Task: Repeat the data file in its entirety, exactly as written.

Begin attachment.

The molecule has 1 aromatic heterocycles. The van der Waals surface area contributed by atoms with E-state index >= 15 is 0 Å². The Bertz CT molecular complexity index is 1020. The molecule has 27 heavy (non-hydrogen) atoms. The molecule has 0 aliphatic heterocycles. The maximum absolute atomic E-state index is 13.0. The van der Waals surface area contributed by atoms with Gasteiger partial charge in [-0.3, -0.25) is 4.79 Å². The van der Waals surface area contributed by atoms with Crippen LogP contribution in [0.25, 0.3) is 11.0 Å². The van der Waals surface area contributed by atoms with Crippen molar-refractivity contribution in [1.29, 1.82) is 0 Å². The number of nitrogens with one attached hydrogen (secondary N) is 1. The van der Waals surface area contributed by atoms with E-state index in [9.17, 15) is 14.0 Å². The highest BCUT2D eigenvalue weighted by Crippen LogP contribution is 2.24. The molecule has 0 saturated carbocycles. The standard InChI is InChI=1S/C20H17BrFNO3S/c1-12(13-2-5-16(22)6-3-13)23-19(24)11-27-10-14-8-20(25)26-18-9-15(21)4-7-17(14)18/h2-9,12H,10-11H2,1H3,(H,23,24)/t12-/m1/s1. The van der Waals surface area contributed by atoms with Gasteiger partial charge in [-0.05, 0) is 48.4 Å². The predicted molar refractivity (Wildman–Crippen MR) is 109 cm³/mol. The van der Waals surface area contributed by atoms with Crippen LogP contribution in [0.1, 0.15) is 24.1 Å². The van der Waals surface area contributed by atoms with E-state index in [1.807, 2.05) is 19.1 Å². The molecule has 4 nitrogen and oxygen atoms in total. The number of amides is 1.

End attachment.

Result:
The molecule has 1 aromatic heterocycles. The van der Waals surface area contributed by atoms with E-state index >= 15 is 0 Å². The Bertz CT molecular complexity index is 1020. The molecule has 27 heavy (non-hydrogen) atoms. The molecule has 0 aliphatic heterocycles. The maximum absolute atomic E-state index is 13.0. The van der Waals surface area contributed by atoms with Gasteiger partial charge in [-0.3, -0.25) is 4.79 Å². The van der Waals surface area contributed by atoms with Crippen LogP contribution in [0.25, 0.3) is 11.0 Å². The van der Waals surface area contributed by atoms with Crippen molar-refractivity contribution in [1.29, 1.82) is 0 Å². The number of nitrogens with one attached hydrogen (secondary N) is 1. The van der Waals surface area contributed by atoms with E-state index in [9.17, 15) is 14.0 Å². The highest BCUT2D eigenvalue weighted by Crippen LogP contribution is 2.24. The molecule has 0 saturated carbocycles. The standard InChI is InChI=1S/C20H17BrFNO3S/c1-12(13-2-5-16(22)6-3-13)23-19(24)11-27-10-14-8-20(25)26-18-9-15(21)4-7-17(14)18/h2-9,12H,10-11H2,1H3,(H,23,24)/t12-/m1/s1. The van der Waals surface area contributed by atoms with Gasteiger partial charge in [-0.05, 0) is 48.4 Å². The predicted molar refractivity (Wildman–Crippen MR) is 109 cm³/mol. The van der Waals surface area contributed by atoms with Crippen LogP contribution in [0.1, 0.15) is 24.1 Å². The van der Waals surface area contributed by atoms with E-state index in [1.807, 2.05) is 19.1 Å². The molecule has 4 nitrogen and oxygen atoms in total. The number of amides is 1.